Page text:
The Apostle is an antiterrorist geopolitical thriller by Brad Thor. Thor has a series that features counterterrorist operative Scot Harvath. Now this is the first time I have tried a Brad Thor novel, but I for some reason did not get the introductory one for this series.
Scot Harvath is engaged by the US president to trade a captured al-Qaeda terrorist for an American hostage who happens to be the daughter of a media mogul who was quite helpful to the recent presidential campaign. Harvath does not mind helping a lady in distress, but he does have some reservations about releasing terrorists, the very sort of people he has spent his life hunting down. What Scot does not know is that the president has a secret scandal that could be exposed by an intrepid Secret Service agent, and that his mission may have some dire political consequences along with the threat of his violent demise.
Well, Thor has been writing about this character and in this genre for quite a while. I have read one or two other authors in this field of literature as well. I may have to try out some of his other novels to get a better feel, but I did not find anything too extraordinary here. I did find that it was engaging and entertaining enough for me to not regret spending time with Mr. Harvath. It probably would have been better to start at the beginning of the series, but there wasn’t a whole lot I felt I was missing out on. The subplot of the secret service agent who started investigating the death of some woman who had been visiting President Arden was pretty interesting. I wouldn’t mind if Agent Elise Campbell were to resurface in later novels. Thor actually doesn’t really have Campbell and Harvath cross paths directly in this one, which was a rather interesting decision to make here.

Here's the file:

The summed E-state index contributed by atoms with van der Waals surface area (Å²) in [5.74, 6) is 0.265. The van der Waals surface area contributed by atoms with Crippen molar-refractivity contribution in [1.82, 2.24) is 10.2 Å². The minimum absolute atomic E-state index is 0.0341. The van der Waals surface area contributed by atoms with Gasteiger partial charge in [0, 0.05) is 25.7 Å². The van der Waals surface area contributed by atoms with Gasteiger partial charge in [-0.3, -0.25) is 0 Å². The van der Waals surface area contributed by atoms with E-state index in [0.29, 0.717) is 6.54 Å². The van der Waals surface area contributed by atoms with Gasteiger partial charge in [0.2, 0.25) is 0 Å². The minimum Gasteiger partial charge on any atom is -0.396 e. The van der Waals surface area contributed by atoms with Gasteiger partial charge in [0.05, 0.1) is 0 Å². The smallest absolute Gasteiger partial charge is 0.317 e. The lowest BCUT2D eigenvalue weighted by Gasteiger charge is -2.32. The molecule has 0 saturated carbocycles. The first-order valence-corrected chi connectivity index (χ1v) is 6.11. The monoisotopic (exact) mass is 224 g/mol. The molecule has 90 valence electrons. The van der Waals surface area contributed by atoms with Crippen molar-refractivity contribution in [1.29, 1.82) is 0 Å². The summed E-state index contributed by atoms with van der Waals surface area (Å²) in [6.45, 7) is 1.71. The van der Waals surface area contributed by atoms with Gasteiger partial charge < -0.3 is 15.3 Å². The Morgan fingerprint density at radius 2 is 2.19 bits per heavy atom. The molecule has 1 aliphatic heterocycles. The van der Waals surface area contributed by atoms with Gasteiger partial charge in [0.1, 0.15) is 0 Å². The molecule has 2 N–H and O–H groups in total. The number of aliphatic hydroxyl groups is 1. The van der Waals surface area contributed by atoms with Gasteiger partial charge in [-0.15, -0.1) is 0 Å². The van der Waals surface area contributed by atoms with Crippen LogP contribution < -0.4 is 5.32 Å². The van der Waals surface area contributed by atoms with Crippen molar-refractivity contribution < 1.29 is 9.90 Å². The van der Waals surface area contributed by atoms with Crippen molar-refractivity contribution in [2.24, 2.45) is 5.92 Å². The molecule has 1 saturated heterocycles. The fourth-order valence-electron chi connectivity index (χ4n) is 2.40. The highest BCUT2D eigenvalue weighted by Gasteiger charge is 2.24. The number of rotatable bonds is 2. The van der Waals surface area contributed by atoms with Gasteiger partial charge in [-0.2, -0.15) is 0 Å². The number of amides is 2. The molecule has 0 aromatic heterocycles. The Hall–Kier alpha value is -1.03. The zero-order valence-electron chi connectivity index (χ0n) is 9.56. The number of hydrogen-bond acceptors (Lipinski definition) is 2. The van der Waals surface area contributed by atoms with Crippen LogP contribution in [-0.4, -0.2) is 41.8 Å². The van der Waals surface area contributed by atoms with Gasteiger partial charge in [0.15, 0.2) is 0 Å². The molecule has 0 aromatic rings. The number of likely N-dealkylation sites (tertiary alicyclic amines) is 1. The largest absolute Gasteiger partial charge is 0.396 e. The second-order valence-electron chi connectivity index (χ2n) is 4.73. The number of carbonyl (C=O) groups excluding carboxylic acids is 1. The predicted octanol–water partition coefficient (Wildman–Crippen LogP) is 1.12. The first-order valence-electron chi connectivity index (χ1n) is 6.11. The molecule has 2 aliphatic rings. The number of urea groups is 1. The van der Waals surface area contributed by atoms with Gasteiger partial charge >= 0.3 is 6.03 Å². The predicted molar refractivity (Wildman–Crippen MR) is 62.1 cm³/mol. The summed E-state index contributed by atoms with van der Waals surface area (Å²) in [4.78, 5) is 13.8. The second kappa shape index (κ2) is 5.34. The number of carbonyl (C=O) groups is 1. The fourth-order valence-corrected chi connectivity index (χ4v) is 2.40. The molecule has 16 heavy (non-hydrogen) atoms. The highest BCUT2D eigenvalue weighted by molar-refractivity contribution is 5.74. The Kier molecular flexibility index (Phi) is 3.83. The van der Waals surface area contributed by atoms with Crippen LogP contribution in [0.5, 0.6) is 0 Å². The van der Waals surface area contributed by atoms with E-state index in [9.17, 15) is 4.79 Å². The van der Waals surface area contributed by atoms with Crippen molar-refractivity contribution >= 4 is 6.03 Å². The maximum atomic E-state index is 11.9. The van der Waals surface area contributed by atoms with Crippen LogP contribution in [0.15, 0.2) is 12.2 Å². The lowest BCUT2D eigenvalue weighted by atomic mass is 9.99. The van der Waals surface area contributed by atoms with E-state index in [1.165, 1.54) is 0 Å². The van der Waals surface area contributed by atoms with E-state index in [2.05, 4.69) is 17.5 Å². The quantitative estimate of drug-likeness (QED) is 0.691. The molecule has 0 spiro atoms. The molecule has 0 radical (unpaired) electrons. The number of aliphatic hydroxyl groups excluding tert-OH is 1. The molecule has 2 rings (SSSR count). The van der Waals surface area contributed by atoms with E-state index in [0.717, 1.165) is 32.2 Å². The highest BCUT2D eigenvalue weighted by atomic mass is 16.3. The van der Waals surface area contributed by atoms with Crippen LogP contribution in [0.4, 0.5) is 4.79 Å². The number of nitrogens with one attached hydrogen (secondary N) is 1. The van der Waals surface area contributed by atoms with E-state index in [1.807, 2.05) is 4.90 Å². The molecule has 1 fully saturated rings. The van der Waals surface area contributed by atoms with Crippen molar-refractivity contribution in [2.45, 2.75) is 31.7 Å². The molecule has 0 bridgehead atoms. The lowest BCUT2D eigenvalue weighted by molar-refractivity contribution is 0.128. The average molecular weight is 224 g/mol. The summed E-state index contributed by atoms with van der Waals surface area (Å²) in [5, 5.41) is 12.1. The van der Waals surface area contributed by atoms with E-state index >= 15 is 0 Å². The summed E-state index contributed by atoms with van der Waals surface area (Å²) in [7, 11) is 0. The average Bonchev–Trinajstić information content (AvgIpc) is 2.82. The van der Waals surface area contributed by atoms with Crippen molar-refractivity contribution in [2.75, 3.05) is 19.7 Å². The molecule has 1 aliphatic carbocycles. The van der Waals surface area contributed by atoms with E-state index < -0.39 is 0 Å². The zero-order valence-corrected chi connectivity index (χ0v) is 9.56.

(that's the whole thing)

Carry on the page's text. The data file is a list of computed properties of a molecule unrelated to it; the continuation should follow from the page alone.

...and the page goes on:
Thor writes a satisfactory novel but nothing that keeps me hungry for more. Although since I do enjoy this genre and did not get completely turned off or frustrated by The Apostle, I will still likely catch up with Scot Harvath fairly soon.
It has been a while since I have dropped in the twenty-fourth century, so I think a Star Trek: Voyager novel will be the next port of call. Kirsten Beyer adds to the ongoing saga of the Starship Voyager with her latest installment entitled To Lose The Earth.